Editor's note: This article was originally published on June 25, and has been updated on Nov. 4.
Nov. 4 2021 marks one year since civil war began in Ethiopia’s northern region of Tigray, an ongoing conflict that has impacted millions of lives and has been defined as a “full scale humanitarian crisis” by the United Nations.
The war has been ongoing between the Northern regional government — Tigray People’s Liberation Front (TPLF) — and the national government of Ethiopia over who should rightfully lead the region. Most recently, Ethiopia declared a six-month state of emergency from Nov. 2 as a result of the escalating unrest. Just days before the declaration, Prime Minister Abiy Ahmed encouraged citizens to arm themselves in preparation for a potential defence against the TPLF.
The war began after the region’s current leading party the TPLF held elections last year to define regional leadership, this despite Prime Minister Abiy, and the national government, prohibiting all election activity in 2020 due to the COVID-19 pandemic.
As the controversial election took place against national government protocol, Prime Minister Abiy deemed the Tigray elections, and thus the TPLF’s win, illegitimate. This went on to raise the question of who really is the leader in Tigray and sparked incidents of violence within the region.
This violence escalated, leading to an alleged attack by the Tigray regional militants on the Ethiopian national army base. In response, Prime Minister Abiy sent national troops to the area, resulting in a civil dispute between the TPLF and the national government.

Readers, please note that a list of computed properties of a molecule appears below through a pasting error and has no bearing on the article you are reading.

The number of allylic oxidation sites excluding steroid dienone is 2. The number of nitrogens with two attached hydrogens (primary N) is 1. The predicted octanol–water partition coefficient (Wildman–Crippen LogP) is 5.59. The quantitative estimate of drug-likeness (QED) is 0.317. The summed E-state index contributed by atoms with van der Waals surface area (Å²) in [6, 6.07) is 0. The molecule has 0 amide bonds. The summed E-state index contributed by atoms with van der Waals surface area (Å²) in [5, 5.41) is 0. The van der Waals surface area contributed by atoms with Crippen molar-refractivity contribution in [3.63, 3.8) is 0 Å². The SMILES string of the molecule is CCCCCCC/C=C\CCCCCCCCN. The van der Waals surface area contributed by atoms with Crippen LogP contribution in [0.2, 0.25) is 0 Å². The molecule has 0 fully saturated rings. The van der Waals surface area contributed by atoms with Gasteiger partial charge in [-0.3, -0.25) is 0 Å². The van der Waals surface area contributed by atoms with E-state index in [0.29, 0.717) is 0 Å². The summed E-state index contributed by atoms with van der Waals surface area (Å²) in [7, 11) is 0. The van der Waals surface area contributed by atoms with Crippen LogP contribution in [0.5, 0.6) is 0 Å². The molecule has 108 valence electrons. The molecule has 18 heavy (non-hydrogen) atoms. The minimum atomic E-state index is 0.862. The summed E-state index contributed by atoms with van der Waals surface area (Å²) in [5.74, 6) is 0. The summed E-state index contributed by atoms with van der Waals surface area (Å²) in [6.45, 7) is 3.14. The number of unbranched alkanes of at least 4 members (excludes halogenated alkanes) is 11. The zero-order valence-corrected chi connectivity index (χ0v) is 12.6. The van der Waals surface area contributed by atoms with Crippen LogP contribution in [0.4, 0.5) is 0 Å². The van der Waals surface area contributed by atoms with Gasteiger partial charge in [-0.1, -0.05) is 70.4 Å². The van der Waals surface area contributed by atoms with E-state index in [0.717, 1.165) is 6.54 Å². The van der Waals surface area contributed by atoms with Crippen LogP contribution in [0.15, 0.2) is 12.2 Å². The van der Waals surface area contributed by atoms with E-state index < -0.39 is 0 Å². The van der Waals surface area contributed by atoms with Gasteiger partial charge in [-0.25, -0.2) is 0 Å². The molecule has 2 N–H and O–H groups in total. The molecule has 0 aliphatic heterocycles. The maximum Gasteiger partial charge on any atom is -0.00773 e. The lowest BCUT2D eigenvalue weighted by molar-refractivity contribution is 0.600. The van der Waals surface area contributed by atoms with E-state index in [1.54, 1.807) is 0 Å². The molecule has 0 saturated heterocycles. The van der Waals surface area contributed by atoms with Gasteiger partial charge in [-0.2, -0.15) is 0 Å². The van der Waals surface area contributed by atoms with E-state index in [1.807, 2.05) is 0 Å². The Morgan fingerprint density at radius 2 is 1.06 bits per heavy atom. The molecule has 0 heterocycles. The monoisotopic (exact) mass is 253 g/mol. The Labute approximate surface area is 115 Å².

The unrest quickly spread to neighbouring regions, Afar and Amhara, and is continuing to spread at a rapid rate across the country, affecting the lives of innocent people, with citizens being forced to flee the region, alongside the looming threat of the world's worst famine in a decade, horrific violence against the region's women and children, and reports of widespread violations of human rights.
As the civil war in Tigray continues, these are some of the core things to know about the ongoing crisis.
4 Key Things to Know About the Ongoing Violence in Tigray:
- It is a dispute over who should take leadership of the region, the Ethiopian government, or the Tigray People’s Liberation Front.
- Roughly 2.2 million people have been displaced as a result of the civil war.
- Famine has been officially declared in the region.
- The violence has spread beyond the borders of Tigray into neighbouring regions.
Who Is the Most Affected?
The civil unrest has impacted all citizens living in the Tigray region, and the violence has escalated to also affect those in the neighbouring regions of Afar and Amhara.
Millions of people have been internally displaced in Tigray and tens of thousands have crossed the border into neighbouring countries. There is no official count of how many people have been internally displaced, however according to the local government, as of May 2021, an estimated 2.2 million people had left their homes in the wake of the conflict.